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Welcome to our series that brings you original content from individuals in the news. We’re calling it “Verbatim” because these posts will let the authors speak for themselves. 

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On September 1, 1939, at 4:45 a.m., the German battleship Schleswig-Holstein opened fire on a Polish garrison. When the news reached Britain, it immediately became clear to the public that Neville Chamberlain’s appeasement strategies had failed. In effect, the signees of the Treaty of Versailles had stood by while Adolf Hitler assembled a terrifying, devoted military autocracy, which the Nazi dictator then mobilized in pursuit of territorial conquest and, ultimately, global racial hegemony.

The German deployment of U-boats and dive-bombers fundamentally altered the nature of warfare in Europe, which was still reeling from the aftermath of World War I. These innovations meant that England, long protected by the Channel, wasn’t safe anymore. Both Chamberlain and Winston Churchill, who became Prime Minister in May 1940, knew it. Fascism presented a new kind of threat.

“C.,” the Chief of Britain’s Secret Intelligence Service, recognized this. Writing for Foreign Affairs in April 1939—a few scant months before the war—he argued, in a provocatively titled essay (“Will Hitler Save Democracy?”), that autocratic regimes represent an existential threat to liberal-democratic ideologies. When such a regime starts a war, beginning a process of belligerent territorial expansion, anything short of a military response from liberal-democratic countries means acquiescence in the outcome of a later conflict among dictators. For this reason, the Axis was fundamentally unstable, C. noted, and its leaders would, he predicted, eventually attack each other. Such, he thought, was the inevitable consequence of believing in one’s own superiority:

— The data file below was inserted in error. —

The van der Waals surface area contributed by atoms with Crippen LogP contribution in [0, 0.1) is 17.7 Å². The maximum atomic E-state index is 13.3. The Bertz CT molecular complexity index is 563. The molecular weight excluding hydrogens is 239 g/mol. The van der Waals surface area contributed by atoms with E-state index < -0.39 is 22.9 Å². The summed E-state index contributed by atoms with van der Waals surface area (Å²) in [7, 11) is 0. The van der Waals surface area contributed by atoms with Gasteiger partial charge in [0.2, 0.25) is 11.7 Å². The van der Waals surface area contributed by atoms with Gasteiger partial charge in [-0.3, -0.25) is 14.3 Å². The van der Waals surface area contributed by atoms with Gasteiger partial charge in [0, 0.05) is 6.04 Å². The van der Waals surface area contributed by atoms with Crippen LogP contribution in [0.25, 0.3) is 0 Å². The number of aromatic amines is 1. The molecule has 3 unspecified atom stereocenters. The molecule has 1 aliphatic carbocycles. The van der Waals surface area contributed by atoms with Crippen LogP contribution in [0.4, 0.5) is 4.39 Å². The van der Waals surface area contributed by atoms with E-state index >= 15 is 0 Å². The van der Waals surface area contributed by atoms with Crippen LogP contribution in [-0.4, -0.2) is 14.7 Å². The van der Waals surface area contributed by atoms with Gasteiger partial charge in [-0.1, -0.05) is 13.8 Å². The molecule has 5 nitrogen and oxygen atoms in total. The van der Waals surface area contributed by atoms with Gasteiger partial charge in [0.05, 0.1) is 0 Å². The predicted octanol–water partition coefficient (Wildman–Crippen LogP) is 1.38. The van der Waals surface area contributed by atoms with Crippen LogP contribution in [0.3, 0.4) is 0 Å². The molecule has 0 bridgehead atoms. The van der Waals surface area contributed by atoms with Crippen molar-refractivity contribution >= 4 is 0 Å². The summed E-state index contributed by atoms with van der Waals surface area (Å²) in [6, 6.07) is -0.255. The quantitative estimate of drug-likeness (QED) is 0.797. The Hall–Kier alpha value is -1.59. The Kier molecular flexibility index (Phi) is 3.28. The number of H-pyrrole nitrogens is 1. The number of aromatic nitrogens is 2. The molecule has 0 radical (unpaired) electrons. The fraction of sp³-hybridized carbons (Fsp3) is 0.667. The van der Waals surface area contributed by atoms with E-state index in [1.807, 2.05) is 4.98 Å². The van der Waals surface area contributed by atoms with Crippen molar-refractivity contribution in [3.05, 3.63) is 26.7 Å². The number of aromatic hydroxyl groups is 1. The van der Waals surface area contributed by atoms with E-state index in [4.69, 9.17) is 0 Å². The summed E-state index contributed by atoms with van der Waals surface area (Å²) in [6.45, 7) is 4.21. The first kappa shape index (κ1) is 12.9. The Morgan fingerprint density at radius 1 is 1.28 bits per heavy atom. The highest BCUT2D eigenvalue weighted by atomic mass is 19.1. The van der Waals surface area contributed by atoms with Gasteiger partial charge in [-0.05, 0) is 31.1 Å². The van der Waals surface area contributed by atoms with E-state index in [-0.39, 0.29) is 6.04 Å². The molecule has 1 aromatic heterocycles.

Misled by the nationalist and racial slogans of Hitlerism and Fascism, many democratic statesmen long believed that the essential conflict was between German and Italian nationalism on the one side and Communism on the other. Only recently have they realized that the basic social principles of Fascism and National Socialism closely resemble those of Communism, the unimportant difference being that the revolutionary internationalism of Communism is replaced by racism, nationalism and imperial expansion. Fundamentally, Fascist dictatorship fights Communism as a competitor, but its chief aim is the destruction of democracy, for that is its deadly enemy. Any war which Hitler and Mussolini may undertake, whether for European or for colonial expansion, will be primarily an ideological war between the principles of state totalitarianism and the principles of democracy.

Shocking, and undoubtedly biased; nevertheless revisiting C.’s text offers a rare glimpse into the strategic thinking of the Allies on the eve of war.


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Foreign Affairs, Vol. 17, No. 3 (Apr., 1939), pp. 455-464
Council on Foreign Relations